Six weeks for Price to impress

Dragons coach Steve Price has six weeks to prove himself, according to club legend Mark Coyne.
Dragons coach Steve Price has six weeks to prove himself, according to club legend Mark Coyne.

St George Illawarra coach Steve Price will have the first six weeks of the NRL season to prove he can turn the Dragons into a premiership force again.

New life was breathed into Price's career yesterday, after title-winning Melbourne super coach Craig Bellamy officially announced he was staying with the Storm for at least the next four years.

Price is off contract at the end of 2013 and the Mercury understands Dragons management have no agenda to pursue another alternative for at least the next two months.

St George Illawarra chief executive Peter Doust made an offer worth more than $5 million over five years for Bellamy to move to Wollongong.

However, they were gazumped by a deal worth as much as $8 million if the former NSW coach commits to a two-year extension on top of the four-season deal he committed to yesterday.

Price will not just be judged by ladder position after six rounds of the NRL season, it will also be a measure of how the revamped Dragons attack is working.

The club has a testing opening to the season, starting with a trip to Melbourne to play Bellamy's Storm and games against Brisbane, the Sharks, Newcastle and Wests Tigers, as well as trying to break the long-standing hoodoo in Canberra.

Round seven is a bye for the representative weekend and by the time the Anzac Day battle with the Roosters arrives, the Dragons hierarchy will have a clearer picture of their intentions for next year.

Former Dragons and Queensland great Mark Coyne said Bellamy's decision helped take pressure off Price.

"It's a good thing it's been done before the season kicks off," Coyne told the Mercury yesterday.

"As much as [Price] has said it hasn't been a distraction, I'm sure it's something he's been thinking about, which would add to the pressure of the situation.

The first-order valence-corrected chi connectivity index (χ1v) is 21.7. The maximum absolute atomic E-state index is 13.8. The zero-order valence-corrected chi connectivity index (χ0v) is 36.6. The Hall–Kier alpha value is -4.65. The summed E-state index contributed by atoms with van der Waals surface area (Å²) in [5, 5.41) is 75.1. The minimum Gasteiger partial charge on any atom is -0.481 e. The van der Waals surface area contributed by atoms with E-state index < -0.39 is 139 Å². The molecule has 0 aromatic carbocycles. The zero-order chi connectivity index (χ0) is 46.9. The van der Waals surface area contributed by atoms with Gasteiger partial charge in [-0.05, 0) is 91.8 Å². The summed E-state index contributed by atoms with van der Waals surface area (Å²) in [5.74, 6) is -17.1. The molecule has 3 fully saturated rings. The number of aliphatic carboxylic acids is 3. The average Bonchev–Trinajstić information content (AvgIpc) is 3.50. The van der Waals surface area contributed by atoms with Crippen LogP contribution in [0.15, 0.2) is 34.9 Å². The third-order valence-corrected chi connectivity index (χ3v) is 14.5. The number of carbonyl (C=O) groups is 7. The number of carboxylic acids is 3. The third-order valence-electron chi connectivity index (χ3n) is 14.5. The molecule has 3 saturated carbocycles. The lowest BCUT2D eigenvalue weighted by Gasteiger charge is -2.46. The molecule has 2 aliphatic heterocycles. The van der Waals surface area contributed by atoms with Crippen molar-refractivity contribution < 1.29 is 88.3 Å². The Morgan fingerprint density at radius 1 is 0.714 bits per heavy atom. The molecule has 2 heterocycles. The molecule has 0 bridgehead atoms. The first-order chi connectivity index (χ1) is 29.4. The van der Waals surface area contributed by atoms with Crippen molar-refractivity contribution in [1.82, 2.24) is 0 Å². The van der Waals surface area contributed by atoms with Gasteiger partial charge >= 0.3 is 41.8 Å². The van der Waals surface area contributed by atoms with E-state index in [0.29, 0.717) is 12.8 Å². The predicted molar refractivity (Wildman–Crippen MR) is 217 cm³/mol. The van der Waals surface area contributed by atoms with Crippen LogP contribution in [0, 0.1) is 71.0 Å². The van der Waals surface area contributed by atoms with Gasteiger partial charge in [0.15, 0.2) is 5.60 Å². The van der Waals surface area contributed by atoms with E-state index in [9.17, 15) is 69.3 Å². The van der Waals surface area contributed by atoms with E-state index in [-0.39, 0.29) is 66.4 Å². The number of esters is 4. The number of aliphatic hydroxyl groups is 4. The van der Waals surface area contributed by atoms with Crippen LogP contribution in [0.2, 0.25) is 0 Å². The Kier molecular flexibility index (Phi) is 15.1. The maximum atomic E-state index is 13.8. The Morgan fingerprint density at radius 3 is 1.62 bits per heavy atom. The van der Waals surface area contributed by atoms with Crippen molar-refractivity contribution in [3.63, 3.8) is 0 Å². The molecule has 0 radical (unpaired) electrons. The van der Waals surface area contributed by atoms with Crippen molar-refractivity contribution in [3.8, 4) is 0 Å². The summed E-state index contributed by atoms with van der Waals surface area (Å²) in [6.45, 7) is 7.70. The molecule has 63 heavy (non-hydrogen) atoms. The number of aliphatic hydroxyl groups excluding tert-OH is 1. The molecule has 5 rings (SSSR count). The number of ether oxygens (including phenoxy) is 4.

"But now the decision has been made before the competition kicks off, Price knows the job is his if they do well this season."

‘‘At least he knows now that he doesn’t have to worry about the talk of Bellamy coming [to the Dragons].’’

At yesterday’s press conference, held before Melbourne boarded a plane  for England to play in the World Club Challenge against Leeds, Bellamy conceded the negotiations had become a distraction for him.

 He also admitted the emotional attachment to the Storm proved to be a deciding factor in not moving to Wollongong.

Melbourne won the 2007 and 2009 premierships which were later stripped because of the club’s salary cap rorts, before they claimed last year’s title with the grand final victory over Canterbury.

‘‘They were quite attractive offers from some other clubs, but it was too hard to cut the rope,’’ Bellamy said.

‘‘This is my club, the emotional attachment is very strong especially to the players. 

‘‘There’s a fair few of the players who have been here a fair while – six, eight, 10 years –  and I really enjoy working with the group of players we’ve got here.

‘‘It was an ongoing process for a little while, probably the last 8-10 days it intensified. It was time to make a decision.

‘‘I was always hoping to have it settled not only for myself, but the club as well. It’s been a bit of a distraction to me.’’

After winning a premiership in 2010, the Dragons missed the finals for the first time since 2007 last year when Price took over from Wayne Bennett.

St George Illawarra struggled to secure a big-name playmaker – they made a big-money offer to Cooper Cronk, but refused to match his $800,000 asking price – before Ben Hornby retired last year.

New Zealand international Nathan Fien is the first-choice halfback, but teenager Josh Drinkwater, recruited from the Manly under 20 squad, is the only other recognised first-receiver.

Coyne denied the drawn-out Bellamy saga would undermine the squad’s confidence in Price or their prospects this year.

‘‘It might have been a factor in the days when I played, but not these days,’’ he said.

‘‘They would be taking the approach that they just [do] what they’re told and work on the day-to-day things to be ready for the season.’’

Still, Coyne said Price would  be acutely aware of how important an impressive start to the season would be to his career.

‘‘He’ll know he won’t want to be looking at 2-6 (win-loss) to start the season,’’ he said.

‘‘If that’s the case the pressure will be there, not only for the club but through the media.

‘‘But that is the case with all coaches, it’s such a competitive environment and the longevity of a coaching career ultimately comes down to results.’’


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